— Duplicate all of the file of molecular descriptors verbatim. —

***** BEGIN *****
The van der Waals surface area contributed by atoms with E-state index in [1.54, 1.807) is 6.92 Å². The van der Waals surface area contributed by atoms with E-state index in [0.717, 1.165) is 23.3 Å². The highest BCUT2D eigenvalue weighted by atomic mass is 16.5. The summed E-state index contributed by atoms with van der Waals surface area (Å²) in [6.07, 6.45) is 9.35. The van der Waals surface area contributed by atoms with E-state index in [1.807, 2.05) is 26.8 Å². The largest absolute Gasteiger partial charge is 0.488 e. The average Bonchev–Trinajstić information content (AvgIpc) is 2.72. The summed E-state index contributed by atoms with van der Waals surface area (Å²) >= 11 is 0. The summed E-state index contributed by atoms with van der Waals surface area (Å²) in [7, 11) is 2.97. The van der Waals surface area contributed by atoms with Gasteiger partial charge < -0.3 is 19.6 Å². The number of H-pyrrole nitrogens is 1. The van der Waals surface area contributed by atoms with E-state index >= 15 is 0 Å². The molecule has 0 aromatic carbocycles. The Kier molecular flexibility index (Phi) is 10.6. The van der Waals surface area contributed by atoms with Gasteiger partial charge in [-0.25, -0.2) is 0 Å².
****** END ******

The van der Waals surface area contributed by atoms with E-state index in [1.54, 1.807) is 6.92 Å². The van der Waals surface area contributed by atoms with E-state index in [0.717, 1.165) is 23.3 Å². The highest BCUT2D eigenvalue weighted by atomic mass is 16.5. The summed E-state index contributed by atoms with van der Waals surface area (Å²) in [6.07, 6.45) is 9.35. The van der Waals surface area contributed by atoms with E-state index in [1.807, 2.05) is 26.8 Å². The largest absolute Gasteiger partial charge is 0.488 e. The average Bonchev–Trinajstić information content (AvgIpc) is 2.72. The summed E-state index contributed by atoms with van der Waals surface area (Å²) >= 11 is 0. The summed E-state index contributed by atoms with van der Waals surface area (Å²) in [7, 11) is 2.97. The van der Waals surface area contributed by atoms with Gasteiger partial charge < -0.3 is 19.6 Å². The number of H-pyrrole nitrogens is 1. The van der Waals surface area contributed by atoms with E-state index >= 15 is 0 Å². The molecule has 0 aromatic carbocycles. The Kier molecular flexibility index (Phi) is 10.6. The van der Waals surface area contributed by atoms with Gasteiger partial charge in [-0.25, -0.2) is 0 Å².